No discussion about trucks would be complete without a mention of payload and hauling numbers. The former is the maximum amount of weight that can be placed in the truck while the latter is how heavy a trailer one can tow. It is important to remember that payload includes the weight of passengers as well. It’s not just the stuff you’ve wantonly tossed in the bed. Our test Ranger had a payload rating of 1560lbs and 7500lbs of towing ability. The Gladiator Rubicon, on the other hand, could bear 1160lbs of gear and tow 7000lbs.

The Gladiator figures are troublesome if someone wishes to haul a trailer clocking in at or near its stated towing limit. Generally, 10 percent of a trailer’s weight rests on the truck’s hitch, a figure which counts toward the payload mass. Elementary math dictates hooking a 7000lb trailer to a Gladiator Rubicon only leaves 460lbs for people and cargo. If you’re taking a family of four and all their stuff on an RV trip with a camper tipping the scales at about 7000lbs, there’s a solid chance you’ll exceed the recommended limits.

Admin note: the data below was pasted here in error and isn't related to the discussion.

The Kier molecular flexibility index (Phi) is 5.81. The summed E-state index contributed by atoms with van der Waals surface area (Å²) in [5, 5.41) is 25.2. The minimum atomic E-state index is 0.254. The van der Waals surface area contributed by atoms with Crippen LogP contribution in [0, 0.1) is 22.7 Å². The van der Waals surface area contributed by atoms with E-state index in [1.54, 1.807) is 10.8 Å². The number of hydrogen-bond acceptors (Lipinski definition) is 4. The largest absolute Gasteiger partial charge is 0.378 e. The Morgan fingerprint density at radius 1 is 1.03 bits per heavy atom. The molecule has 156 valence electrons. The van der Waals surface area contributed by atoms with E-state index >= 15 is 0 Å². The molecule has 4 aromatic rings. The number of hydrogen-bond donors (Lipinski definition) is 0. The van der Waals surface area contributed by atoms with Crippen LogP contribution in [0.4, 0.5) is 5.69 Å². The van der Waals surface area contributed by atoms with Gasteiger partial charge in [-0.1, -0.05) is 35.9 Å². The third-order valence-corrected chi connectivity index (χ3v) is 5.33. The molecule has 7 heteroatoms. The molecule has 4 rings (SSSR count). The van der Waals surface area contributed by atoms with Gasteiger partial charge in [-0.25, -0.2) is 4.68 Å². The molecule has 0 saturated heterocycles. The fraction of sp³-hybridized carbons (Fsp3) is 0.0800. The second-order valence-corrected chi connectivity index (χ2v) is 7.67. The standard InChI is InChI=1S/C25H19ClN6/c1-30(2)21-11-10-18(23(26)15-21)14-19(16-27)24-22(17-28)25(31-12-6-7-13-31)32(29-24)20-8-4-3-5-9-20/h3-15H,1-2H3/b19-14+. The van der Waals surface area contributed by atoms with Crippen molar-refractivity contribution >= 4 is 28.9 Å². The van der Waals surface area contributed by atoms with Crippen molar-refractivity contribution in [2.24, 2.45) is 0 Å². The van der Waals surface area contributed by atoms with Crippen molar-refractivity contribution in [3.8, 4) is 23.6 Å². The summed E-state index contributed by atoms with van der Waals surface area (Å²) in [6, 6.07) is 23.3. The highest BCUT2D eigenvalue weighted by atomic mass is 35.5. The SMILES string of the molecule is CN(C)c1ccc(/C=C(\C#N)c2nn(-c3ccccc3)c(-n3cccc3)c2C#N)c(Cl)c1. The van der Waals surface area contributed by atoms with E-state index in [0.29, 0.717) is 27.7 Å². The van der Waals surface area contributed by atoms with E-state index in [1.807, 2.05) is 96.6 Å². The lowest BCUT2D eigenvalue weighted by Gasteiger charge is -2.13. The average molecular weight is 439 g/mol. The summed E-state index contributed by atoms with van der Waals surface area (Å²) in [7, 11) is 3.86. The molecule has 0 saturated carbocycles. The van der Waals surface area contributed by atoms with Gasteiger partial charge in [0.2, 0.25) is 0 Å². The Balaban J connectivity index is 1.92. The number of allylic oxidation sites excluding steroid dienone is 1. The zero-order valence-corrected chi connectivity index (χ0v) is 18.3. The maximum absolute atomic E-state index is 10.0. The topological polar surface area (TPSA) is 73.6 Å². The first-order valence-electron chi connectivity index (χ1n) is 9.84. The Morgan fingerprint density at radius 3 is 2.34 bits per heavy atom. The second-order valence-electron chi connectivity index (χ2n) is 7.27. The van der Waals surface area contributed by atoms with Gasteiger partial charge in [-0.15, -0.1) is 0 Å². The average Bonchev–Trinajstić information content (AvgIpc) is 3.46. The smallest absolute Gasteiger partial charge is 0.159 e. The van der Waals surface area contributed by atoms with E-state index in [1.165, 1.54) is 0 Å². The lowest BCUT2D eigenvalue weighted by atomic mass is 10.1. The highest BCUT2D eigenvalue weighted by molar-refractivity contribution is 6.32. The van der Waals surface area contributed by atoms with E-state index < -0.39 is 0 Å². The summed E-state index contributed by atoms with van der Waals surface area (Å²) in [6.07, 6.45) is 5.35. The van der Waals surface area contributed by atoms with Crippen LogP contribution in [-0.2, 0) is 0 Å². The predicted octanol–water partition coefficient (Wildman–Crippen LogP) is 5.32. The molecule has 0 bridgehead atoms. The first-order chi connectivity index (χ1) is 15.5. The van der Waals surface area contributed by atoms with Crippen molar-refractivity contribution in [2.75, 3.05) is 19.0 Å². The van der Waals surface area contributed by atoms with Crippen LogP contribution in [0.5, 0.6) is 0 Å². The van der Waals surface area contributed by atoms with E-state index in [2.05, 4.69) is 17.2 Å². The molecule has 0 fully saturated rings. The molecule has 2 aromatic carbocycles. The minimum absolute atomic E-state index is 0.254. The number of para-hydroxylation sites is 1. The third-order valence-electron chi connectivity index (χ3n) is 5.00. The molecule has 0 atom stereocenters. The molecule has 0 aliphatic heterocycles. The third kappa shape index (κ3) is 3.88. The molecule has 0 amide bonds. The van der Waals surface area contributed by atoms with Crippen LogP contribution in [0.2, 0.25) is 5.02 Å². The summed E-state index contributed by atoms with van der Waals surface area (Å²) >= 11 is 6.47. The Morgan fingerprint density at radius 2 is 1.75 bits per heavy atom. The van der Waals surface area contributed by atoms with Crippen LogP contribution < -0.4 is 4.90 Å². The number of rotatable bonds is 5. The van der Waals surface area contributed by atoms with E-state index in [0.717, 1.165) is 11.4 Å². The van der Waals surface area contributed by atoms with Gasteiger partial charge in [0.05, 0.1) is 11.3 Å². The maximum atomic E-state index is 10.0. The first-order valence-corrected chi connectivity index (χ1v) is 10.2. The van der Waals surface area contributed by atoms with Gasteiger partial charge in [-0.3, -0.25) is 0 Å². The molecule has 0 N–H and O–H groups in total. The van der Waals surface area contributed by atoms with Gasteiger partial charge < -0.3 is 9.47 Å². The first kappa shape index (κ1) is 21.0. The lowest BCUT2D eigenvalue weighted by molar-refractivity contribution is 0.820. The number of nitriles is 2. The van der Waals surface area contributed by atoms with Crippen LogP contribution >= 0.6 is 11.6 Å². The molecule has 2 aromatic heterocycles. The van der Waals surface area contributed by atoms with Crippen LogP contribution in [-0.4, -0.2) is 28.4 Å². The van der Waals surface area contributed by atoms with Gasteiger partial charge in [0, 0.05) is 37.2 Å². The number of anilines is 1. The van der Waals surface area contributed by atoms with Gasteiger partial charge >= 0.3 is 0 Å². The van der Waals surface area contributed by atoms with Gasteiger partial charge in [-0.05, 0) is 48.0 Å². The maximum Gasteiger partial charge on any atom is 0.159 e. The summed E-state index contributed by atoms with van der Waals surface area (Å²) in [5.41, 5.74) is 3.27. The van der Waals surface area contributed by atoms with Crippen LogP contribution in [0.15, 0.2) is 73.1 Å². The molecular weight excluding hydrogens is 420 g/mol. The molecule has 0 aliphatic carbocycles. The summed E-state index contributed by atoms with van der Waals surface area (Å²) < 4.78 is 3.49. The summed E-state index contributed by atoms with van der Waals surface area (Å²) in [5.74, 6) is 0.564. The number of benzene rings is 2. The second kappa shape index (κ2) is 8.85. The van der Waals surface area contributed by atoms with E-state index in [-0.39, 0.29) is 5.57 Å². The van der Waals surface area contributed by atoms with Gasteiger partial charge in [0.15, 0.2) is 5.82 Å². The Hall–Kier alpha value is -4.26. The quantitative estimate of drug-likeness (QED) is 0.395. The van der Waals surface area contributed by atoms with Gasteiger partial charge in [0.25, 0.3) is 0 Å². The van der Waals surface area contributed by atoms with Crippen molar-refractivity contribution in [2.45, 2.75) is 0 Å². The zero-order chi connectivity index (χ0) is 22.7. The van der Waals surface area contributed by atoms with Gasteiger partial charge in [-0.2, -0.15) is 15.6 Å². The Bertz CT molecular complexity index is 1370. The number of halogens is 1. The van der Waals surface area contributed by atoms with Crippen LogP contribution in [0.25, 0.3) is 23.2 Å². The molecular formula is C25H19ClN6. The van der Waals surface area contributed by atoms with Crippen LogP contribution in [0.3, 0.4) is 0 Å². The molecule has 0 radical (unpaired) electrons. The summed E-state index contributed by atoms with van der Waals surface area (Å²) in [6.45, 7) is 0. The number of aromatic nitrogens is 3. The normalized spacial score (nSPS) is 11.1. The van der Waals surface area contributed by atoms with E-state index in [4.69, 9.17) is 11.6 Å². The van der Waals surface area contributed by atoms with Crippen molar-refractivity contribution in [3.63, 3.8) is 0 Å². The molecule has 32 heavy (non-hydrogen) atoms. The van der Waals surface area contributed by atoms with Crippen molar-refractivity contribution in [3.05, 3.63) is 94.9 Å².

See Also: Ford Ranger 4×4 Review


What the Gladiator Rubicon gives up in cargo and towing capabilities, it more than makes up for in interior space. This is partially a function of the Jeep spanning a good eight inches more in length than the Ford. Compared to Ranger, the Jeep has a much more inviting rear seat area. One which will not force future NBA stars to eat their knees during the summer road trip. Gladiator’s extra four inches of legroom compared to a SuperCrew Ranger is immediately noticeable. Its decidedly Ralph Kramden driving position will be familiar to any current Jeep owner, which means it’s upright and bus-like. This is a boon for legroom but anyone trading out of a mainstream crossover will definitely have an adjustment period.